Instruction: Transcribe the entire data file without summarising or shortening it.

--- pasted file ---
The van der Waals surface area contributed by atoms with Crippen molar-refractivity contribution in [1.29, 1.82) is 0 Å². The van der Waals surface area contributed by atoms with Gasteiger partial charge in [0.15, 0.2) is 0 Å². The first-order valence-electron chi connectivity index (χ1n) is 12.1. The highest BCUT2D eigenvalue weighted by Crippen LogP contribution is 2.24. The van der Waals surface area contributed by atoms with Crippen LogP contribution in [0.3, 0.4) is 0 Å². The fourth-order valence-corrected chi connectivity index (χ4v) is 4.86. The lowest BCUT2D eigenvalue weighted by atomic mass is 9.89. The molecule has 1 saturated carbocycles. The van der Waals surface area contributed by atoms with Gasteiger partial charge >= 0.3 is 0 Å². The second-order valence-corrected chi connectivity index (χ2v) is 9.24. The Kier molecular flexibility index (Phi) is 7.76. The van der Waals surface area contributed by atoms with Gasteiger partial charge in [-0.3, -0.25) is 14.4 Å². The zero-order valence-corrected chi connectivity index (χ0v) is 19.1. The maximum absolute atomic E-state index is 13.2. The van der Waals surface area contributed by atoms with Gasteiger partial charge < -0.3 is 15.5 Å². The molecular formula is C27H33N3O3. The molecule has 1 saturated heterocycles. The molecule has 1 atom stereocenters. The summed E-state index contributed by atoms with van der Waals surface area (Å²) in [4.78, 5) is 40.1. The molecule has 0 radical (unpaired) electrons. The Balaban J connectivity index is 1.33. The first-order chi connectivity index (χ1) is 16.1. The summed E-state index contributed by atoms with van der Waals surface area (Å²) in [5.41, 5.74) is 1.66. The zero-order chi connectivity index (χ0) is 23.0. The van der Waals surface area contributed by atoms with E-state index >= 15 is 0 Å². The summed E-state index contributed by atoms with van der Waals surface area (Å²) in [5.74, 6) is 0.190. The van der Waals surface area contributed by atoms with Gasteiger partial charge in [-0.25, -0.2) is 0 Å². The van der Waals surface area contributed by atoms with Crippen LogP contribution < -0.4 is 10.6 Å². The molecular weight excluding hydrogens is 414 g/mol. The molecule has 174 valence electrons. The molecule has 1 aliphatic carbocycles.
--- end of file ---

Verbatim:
The van der Waals surface area contributed by atoms with Crippen molar-refractivity contribution in [1.29, 1.82) is 0 Å². The van der Waals surface area contributed by atoms with Gasteiger partial charge in [0.15, 0.2) is 0 Å². The first-order valence-electron chi connectivity index (χ1n) is 12.1. The highest BCUT2D eigenvalue weighted by Crippen LogP contribution is 2.24. The van der Waals surface area contributed by atoms with Crippen LogP contribution in [0.3, 0.4) is 0 Å². The fourth-order valence-corrected chi connectivity index (χ4v) is 4.86. The lowest BCUT2D eigenvalue weighted by atomic mass is 9.89. The molecule has 1 saturated carbocycles. The van der Waals surface area contributed by atoms with Gasteiger partial charge >= 0.3 is 0 Å². The second-order valence-corrected chi connectivity index (χ2v) is 9.24. The Kier molecular flexibility index (Phi) is 7.76. The van der Waals surface area contributed by atoms with Gasteiger partial charge in [-0.3, -0.25) is 14.4 Å². The zero-order valence-corrected chi connectivity index (χ0v) is 19.1. The maximum absolute atomic E-state index is 13.2. The van der Waals surface area contributed by atoms with Gasteiger partial charge < -0.3 is 15.5 Å². The molecular formula is C27H33N3O3. The molecule has 1 saturated heterocycles. The molecule has 1 atom stereocenters. The summed E-state index contributed by atoms with van der Waals surface area (Å²) in [4.78, 5) is 40.1. The molecule has 0 radical (unpaired) electrons. The Balaban J connectivity index is 1.33. The first-order chi connectivity index (χ1) is 16.1. The summed E-state index contributed by atoms with van der Waals surface area (Å²) in [5.41, 5.74) is 1.66. The zero-order chi connectivity index (χ0) is 23.0. The van der Waals surface area contributed by atoms with E-state index >= 15 is 0 Å². The summed E-state index contributed by atoms with van der Waals surface area (Å²) in [5.74, 6) is 0.190. The van der Waals surface area contributed by atoms with Gasteiger partial charge in [-0.25, -0.2) is 0 Å². The van der Waals surface area contributed by atoms with Crippen LogP contribution < -0.4 is 10.6 Å². The molecular weight excluding hydrogens is 414 g/mol. The molecule has 174 valence electrons. The molecule has 1 aliphatic carbocycles.